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UK vaccine rollout and reopening plans could underpin GBP

The US dollar (USD) is outperforming its major currency trading rivals such as the British pound (GBP) and euro (EUR) at the start of what is typically a strong month for the safe-haven currency.

At the time of writing, the British pound to US dollar (GBP/USD) pair is trading 0.2% lower at USD 1.3871, while the euro to US dollar (EUR/USD) exchange rate has slipped by 0.3% to USD 1.2014.

April was a turbulent month for the greenback, which fluctuated against a backdrop of improved global investor sentiment, monetary policy concerns and the COVID-19 crisis in Asia.

While an improvement in the global market mood could upend US dollar (USD) demand and send the currency lower in foreign exchange (FX) markets, seasonal drivers and robust economic indicators could see USD drift higher.

The US has also leapt ahead of the EU in the race to immunisation against coronavirus, meaning any potential losses against the euro (EUR) will likely be limited. Weakness in EUR/USD has become more compelling following last week’s report from Eurostat confirming that the Eurozone has entered a double-dip recession.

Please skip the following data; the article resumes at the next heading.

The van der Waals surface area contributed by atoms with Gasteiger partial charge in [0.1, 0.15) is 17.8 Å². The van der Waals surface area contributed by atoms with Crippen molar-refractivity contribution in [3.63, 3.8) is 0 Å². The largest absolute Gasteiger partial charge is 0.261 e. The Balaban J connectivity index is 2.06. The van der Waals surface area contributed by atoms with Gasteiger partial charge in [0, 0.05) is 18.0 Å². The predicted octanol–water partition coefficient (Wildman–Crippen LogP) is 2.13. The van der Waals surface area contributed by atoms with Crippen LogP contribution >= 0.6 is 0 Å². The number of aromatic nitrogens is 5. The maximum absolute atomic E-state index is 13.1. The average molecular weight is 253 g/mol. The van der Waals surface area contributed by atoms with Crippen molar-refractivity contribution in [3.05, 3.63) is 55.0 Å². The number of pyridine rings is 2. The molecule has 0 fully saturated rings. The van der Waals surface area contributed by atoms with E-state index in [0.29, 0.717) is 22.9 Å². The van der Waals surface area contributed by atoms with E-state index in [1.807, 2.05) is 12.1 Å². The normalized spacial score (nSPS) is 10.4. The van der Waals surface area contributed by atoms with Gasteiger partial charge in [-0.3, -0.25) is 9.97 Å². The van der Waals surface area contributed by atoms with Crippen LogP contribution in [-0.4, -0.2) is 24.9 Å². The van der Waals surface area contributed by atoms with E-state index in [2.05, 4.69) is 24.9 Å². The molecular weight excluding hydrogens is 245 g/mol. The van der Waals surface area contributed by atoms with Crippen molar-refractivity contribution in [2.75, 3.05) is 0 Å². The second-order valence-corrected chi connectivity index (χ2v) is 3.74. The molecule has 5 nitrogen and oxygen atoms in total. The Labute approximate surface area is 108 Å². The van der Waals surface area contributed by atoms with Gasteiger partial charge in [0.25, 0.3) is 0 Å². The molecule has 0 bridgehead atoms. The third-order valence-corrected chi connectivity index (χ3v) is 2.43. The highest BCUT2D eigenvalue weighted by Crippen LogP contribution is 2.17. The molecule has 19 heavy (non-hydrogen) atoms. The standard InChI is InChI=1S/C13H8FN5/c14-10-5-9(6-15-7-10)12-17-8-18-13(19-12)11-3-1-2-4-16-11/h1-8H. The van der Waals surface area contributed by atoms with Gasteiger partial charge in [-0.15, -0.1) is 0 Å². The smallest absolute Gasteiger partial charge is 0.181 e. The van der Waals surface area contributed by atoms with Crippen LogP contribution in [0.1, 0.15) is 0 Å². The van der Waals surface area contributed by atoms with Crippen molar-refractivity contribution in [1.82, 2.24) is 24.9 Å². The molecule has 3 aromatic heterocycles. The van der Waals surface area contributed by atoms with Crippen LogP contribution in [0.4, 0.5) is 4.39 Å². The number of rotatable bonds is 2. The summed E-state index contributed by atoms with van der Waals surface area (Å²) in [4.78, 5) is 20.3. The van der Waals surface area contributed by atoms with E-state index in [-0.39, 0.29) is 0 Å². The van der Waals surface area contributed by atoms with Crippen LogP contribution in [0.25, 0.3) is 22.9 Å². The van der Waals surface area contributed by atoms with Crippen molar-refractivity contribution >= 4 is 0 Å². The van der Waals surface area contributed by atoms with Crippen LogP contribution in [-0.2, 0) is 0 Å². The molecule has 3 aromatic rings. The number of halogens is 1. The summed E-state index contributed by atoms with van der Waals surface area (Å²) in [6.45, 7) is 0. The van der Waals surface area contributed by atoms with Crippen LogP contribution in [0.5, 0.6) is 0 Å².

Many analysts believe the Eurozone’s economic deterioration will delay the likelihood of any policy tightening from the European Central Bank (ECB), thus undermining EUR strength.

Although a strengthening US economy could cause the greenback to lose its safe-haven appeal, US fundamentals point towards a more solid USD.

According to a recent Reuters study concerning the US dollar Index’s performance in each May over the last 21 years, the greenback has advanced 62% of the time.

That said, this time round, US dollar (USD) demand appears to be coinciding with expectations for the US economy to make a robust economic recovery in Q2 2021.

And with a host of economic data coming out of the US this week, including Friday’s headline labour data, investors are confident that positive figures will lead to a more hawkish move from the Federal Reserve (Fed), which would further support the USD.

However, pound Sterling (GBP) could also make a roaring comeback in currency markets on Thursday, following the Bank of England’s (BoE) all-important monetary policy announcement.

BoE policy update could trigger bullish momentum in GBP

The Bank of England will deliver its quarterly policy update on Thursday – a significant risk event for pound Sterling (BoE). Investors have become heavily invested in central bank policy-making as vaccination campaigns gain traction.

With the economic situation in the UK improving, many market analysts believe that policymakers could announce a tapering of stimulus measures, which would prove pound-positive.

Several UK banks, including Natwest and HSBC, are predicting such a move, arguing that the UK’s rapid vaccine rollout has evolved in a way that allows the British government’s unlocking plans to remain intact, which has boosted hopes of a swift Q2 2021 rebound.

The UK’s vaccination campaign is also set to accelerate in May, supporting economic revival plans.

From May 17th – subject to an assessment of data based on four tests – indoor hospitality firms in England can reopen. At the same time, gatherings of more than 30 people will be permitted outdoors, while groups of six or larger parties of two households can meet up indoors.